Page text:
The Berlin Deutsche Oper, famed for its large repertoire and high standards, is one of the world's great opera houses.
On November 12, 1912, the 2000-seat Deutsche Opernhaus opened with Beethoven's Fidelio. The house was intended as a "Winter Bayreuth," modeled after Richard Wagner's own summer festival opera house. Wartime losses caused its financial collapse. The City of Berlin took over and renamed it Städtische Oper (City Opera). In the 1920s it rapidly rose to rival the long-established Staatsoper (State Opera), the Komische Oper, the Volksoper and a new branch of the Staatsoper called, unofficially, the Kroll Opera. When Carl Ebert, the innovative director of the Kroll Opera, became head of the Städtische Oper in 1931, it reached its pre-War high point.
Nazi Culture Minister Joseph Goebbels took over in 1933 and renamed it the Deutsches Opernhaus. Ebert quickly emigrated. Choice of repertoire and staging declined. The Nazis also changed the seating plan. Previously it had a "democratic" arrangement without formal boxes. Such were added in 1936 (derisively known as the "Führer-Loge"). The building was destroyed by bombing in 1942, and moved to the Admiralpalast alongside the Staatsoper, which was also bombed out. After the war, the company (now once again the Städtische Oper) moved into the old Volksoper building, the Theater am Westens, in the British Sector. The Städtische Oper inherited the pioneering tradition of the long-defunct Kroll Opera, particularly after Carl Ebert's return in 1956.
The federal government in Bonn then rebuilt the original Deutsche Opernhaus (minus the Führer-Loge), took over the company in 1961, and renamed it Deutsche Oper Berlin. As rehearsals were underway for the debut of the theater (which was also to be the first television broadcast from an opera stage in Germany), East Germany divided the city with the Wall. Suddenly, musicians, singers, technicians, and administrators living in the Russian Sector could not get to the theater. Meanwhile, similar personnel of the Staatsoper and Komische Oper (both in the Russian Sector) who happened to live in West Berlin, were also cut off. The companies swapped personnel to accommodate the situation. The opening, on September 24, 1961, went on as planned.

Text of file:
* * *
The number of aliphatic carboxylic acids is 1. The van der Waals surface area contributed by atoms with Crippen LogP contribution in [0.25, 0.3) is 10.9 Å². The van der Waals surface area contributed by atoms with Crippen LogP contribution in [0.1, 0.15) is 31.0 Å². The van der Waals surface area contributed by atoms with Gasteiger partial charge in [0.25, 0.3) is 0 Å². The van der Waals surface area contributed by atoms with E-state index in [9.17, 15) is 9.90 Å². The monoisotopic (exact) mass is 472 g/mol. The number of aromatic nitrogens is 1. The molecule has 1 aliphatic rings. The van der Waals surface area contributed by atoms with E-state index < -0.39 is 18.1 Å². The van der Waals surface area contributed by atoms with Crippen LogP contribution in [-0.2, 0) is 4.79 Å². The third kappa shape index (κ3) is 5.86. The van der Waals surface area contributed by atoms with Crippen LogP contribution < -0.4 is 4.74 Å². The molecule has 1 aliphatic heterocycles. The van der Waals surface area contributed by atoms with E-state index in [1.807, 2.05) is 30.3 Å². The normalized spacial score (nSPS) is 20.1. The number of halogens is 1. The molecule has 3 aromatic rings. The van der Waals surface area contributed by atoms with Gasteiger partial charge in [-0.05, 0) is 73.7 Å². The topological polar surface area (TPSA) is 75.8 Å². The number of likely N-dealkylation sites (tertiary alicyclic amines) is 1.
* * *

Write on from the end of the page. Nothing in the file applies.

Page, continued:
Rudolf Sellner became the intendant, and the young American Lorin Maazel was its vigorous conductor. When he stepped down in 1969, the house did not have another general music director until 1979 with the appointment of Jesús López-Cobos (who came in with the new general intendant Götz Friedrich). Rafael Frühbeck de Burgos became general music director in 1992. Christian Thielemann took over the podium in 1997, maintaining the company's post-1961 tradition of young general music directors.
It has the largest repertoire of any opera house in the world, and operates as a repertory house. Karen Armstrong, an American singer, has sung so many modern operas as a star of the company that she was named "Primadonna of the Modern Repertory." Deutsche Oper Berlin has maintained and expanded its reputation in modern repertoire, with composers such as Britten, Zimmermann, Moore, Floyd, Janácek, Henze, Hindemith, Rihm, Reiman, Korngold, and Shostakovich. Among the most strikingly inventive productions was Wilhelm Dieder Siebert's Der Untergang der Titanic. The audience moves through a maze of sets from the foyer to the backstage, representing the doomed ocean liner's corridors and rooms. The audience, as first-class passengers, experience the sinking finally being "saved" by a lifeboat in the courtyard behind the building.